Feb 19 2010

Graehm Gray: Childhood Obesity Definitions – Part One

I guess by now, everyone, everywhere has heard that President Barack Obama and First Lady Michelle have placed childhood obesity on the top of their “to get rid of” list. I think its actually ahead of some Republican pundits. Yes, childhood obesity has finally made it to the front page headlines. All of us in the press and academic fields have known for quite a while that our children have been gaining weight at an alarming rate. The President informed us that over 30 percent of our children are either overweight and or obese. We also have known that our children are not exercising as much. It doesn’t take a rocket scientist to figure out that there is an imbalance-more calories going in and less calories being burned up. Result: a positive weight gain. Okay-that’s means overweight. But the one item that still needs clarification is: how do I know if my child is overweight or obese? I need to know that definition. So here is a sampling of what I could find out:  

  1. Merriam-Webster-doesn’t have a definition of childhood obesity. Their definition of obesity is: a condition characterized by the excessive accumulation of fat in the body (Merriam-Webster)
  2. Medilexicon.comIdeal Body Weight: a weight that is believed to be maximally healthful for a person, based chiefly on height but modified by factors such as gender, age, build, and degree of muscular development.(Medilexicon.com)


  1. Healthline.com-An overweight child is one that has a BMI greater than 95 percent of children their age and gender. Healthline.com
  2. Wikipedia Childhood obesity is a condition where excess body fat negatively affects a child’s health or wellbeing. Wikipedia
  3. National Heart Lung and Blood Institute (NHLBI): Body mass index (BMI) is a measure of body fat based on height and weight that applies to both adult men and women BMI= Mass (kg)/ (height (m)) 2.  (NHLBI) BMI Categories:
  • Underweight = <18.5
  • Normal weight = 18.5-24.9
  • Overweight = 25-29.9
  • Obesity = BMI of 30 or greater
  1. Centers For Disease Control and Prevention (CDC):

Body Mass Index (BMI) is used as a screening tool to identify possible weight problems for children and risk of weight-related health problems. BMI measures excess body weight for a particular height. CDC and the American Academy of Pediatrics (AAP) recommend the use of BMI to screen for overweight and obesity in children beginning at 2 years old. For children, BMI is used to screen for obesity, overweight, healthy weight, or underweight. BMI is NOT a direct measure of body fat but has been shown to correlate with body-fat. For example, a child may have a high BMI for age and sex, but to determine if excess fat is a problem, a health care provider would need to perform further assessments. These assessments might include skin fold thickness measurements, evaluations of diet, physical activity, family history, and other appropriate health screenings.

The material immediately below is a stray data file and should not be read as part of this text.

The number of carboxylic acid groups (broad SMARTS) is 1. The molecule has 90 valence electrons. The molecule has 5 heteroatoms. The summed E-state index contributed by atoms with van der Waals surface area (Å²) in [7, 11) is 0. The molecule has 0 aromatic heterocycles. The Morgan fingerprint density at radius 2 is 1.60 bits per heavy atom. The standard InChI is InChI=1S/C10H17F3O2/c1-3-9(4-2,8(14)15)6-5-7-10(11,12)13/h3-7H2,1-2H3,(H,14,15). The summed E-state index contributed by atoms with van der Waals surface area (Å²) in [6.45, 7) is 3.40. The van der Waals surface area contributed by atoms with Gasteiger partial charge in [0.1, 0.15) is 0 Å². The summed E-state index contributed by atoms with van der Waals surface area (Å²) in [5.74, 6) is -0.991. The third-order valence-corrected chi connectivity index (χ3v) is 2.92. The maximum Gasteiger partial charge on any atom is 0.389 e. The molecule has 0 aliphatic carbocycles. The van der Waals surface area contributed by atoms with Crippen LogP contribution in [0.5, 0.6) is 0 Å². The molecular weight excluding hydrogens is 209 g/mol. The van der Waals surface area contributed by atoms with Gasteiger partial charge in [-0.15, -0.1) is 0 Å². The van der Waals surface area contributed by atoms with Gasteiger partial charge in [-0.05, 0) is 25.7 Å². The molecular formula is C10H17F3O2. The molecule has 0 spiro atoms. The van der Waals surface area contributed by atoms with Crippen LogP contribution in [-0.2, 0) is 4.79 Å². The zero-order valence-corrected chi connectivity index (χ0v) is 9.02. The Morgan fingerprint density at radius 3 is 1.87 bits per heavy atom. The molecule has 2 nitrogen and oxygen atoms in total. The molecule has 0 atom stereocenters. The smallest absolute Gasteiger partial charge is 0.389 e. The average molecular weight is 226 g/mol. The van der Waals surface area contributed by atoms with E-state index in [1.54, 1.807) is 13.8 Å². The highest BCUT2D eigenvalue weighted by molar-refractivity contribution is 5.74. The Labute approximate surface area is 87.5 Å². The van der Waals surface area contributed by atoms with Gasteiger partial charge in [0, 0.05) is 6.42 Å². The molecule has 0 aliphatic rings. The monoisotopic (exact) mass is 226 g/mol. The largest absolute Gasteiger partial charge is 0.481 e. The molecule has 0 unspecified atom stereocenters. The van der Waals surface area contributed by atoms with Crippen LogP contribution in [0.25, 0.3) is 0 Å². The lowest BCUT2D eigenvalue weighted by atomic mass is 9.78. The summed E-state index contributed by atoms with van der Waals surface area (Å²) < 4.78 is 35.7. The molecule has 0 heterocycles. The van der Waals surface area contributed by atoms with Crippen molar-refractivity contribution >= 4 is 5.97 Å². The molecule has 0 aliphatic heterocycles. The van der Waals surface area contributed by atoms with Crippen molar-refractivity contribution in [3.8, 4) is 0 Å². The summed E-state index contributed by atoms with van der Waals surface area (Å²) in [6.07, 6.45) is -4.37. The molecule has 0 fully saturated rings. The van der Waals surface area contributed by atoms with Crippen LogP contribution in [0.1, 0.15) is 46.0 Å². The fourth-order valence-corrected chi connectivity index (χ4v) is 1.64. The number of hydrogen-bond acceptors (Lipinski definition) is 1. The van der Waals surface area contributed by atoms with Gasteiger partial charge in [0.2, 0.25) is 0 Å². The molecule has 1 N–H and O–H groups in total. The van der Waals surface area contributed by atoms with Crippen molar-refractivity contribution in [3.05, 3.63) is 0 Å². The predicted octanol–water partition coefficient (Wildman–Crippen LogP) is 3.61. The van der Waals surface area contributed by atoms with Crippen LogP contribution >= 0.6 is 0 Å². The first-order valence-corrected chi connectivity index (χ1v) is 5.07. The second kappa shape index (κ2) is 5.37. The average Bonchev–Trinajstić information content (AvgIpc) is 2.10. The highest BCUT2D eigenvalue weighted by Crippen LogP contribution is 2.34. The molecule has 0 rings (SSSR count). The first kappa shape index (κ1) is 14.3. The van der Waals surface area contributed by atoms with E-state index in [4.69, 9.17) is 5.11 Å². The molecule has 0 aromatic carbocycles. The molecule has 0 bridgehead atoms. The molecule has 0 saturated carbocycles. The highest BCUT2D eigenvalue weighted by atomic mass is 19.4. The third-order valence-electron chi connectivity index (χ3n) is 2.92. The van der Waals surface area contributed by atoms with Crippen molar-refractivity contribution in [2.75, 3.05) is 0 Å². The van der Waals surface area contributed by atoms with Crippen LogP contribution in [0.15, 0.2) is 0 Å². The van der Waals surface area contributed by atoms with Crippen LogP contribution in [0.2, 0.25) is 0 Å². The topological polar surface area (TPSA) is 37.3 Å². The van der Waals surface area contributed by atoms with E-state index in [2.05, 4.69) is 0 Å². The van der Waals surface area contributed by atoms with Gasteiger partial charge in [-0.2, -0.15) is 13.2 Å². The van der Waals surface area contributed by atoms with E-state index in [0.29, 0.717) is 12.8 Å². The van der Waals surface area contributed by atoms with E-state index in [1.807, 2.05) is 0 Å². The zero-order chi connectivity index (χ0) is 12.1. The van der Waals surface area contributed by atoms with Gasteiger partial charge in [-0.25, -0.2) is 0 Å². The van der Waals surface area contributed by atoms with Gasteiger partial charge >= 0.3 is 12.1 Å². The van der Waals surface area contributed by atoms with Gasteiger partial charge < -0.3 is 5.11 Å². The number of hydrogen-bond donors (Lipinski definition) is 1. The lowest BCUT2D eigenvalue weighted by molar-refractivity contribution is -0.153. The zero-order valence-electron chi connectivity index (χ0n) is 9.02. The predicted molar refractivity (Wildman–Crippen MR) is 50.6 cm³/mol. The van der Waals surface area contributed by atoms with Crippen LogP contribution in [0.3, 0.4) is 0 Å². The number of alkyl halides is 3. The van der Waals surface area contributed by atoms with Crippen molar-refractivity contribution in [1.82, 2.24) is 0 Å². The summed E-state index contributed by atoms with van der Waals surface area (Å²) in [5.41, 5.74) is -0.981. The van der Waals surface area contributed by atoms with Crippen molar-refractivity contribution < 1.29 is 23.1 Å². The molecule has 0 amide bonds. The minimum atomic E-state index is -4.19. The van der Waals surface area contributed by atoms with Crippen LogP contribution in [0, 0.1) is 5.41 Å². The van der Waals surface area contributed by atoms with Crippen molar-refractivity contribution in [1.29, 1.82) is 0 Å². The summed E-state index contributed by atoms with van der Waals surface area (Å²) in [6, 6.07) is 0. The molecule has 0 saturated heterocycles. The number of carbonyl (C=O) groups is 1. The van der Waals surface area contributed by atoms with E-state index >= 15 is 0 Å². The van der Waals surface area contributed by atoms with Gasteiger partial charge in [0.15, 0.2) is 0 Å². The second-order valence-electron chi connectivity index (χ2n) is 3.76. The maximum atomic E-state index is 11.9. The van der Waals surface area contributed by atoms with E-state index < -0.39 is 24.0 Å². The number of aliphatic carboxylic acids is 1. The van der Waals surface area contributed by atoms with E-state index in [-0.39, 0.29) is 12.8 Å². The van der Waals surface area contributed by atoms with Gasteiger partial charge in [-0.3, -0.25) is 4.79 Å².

Obesity defined: Obesity is the result of caloric imbalance (too few calories expended for the amount of calories consumed) and is mediated by genetic, behavioral, and environmental factors and can lead to health risks as elevated cholesterol, triglycerides and insulin levels, high blood pressure, sleep apnea, orthopedic complications and mental health problems.


How Do You Determine A Child’s Weight Status: (Body Mass Index Measurement in Schools, Journal of School Health d December 2007, Vol. 77, No. 10 d ª 2007, American School Health Association) Weight Status in a child and adolescent is determined by comparing their BMI to other youth of the same sex and age in a reference population. Childhood growth changes are taken into account. Once the BMI is calculated for a child, it is plotted by age on a sex-specific growth chart and converted to percentiles. A child’s BMI-for age is then identified.  (For example a 10 year old boy at the 95th percentile has a higher BMI than 95 out of every 100 10 year old boys in the reference population).


BMI-for-age weight status categories and the corresponding percentiles are shown in the following table.

Weight Status Category Percentile Range
Underweight Less than the 5th percentile
Healthy weight 5th percentile to less than the 85th percentile
Overweight 85th to less than the 95th percentile
Obese Equal to or greater than the 95th percentile


Obesity consequences: Obese youth are more likely to have risk factors for cardiovascular disease, such as high cholesterol or high blood pressure. In a population-based sample of 5- to 17-year-olds, 70% of obese youth had at least one risk factor for cardiovascular disease. Children and adolescents who are obese are at greater risk for bone and joint problems, sleep apnea, and social and psychological problems such as stigmatization and poor self-esteem. Obese youth are more likely than youth of normal weight to become overweight or obese adults, and therefore more at risk for associated adult health problems, including heart disease, type 2 diabetes, stroke, several types of cancer, and osteoarthritis.


So there you have it. This is part one of my search for the explanation of what childhood obesity is, how it is defined, what makes a child overweight and what makes him or her obese. Which populations are more at risk, causes and solutions in my next installment.


If we can all agree on what the definition of childhood obesity is, we can look at our own children and see if they have a high BMI and or are they at risk. It is always up to us, as parents to look out for our children. It is our responsibility. Let’s not place the entire blame on the schools, the teachers, the fast food restaurants, the food companies or our government. We need all of them to help us help our kids. It needs to be a group effort. So to paraphrase the words of our First Lady, Michelle Obama, “let’s move!”


Posted in: Editor's Page,Home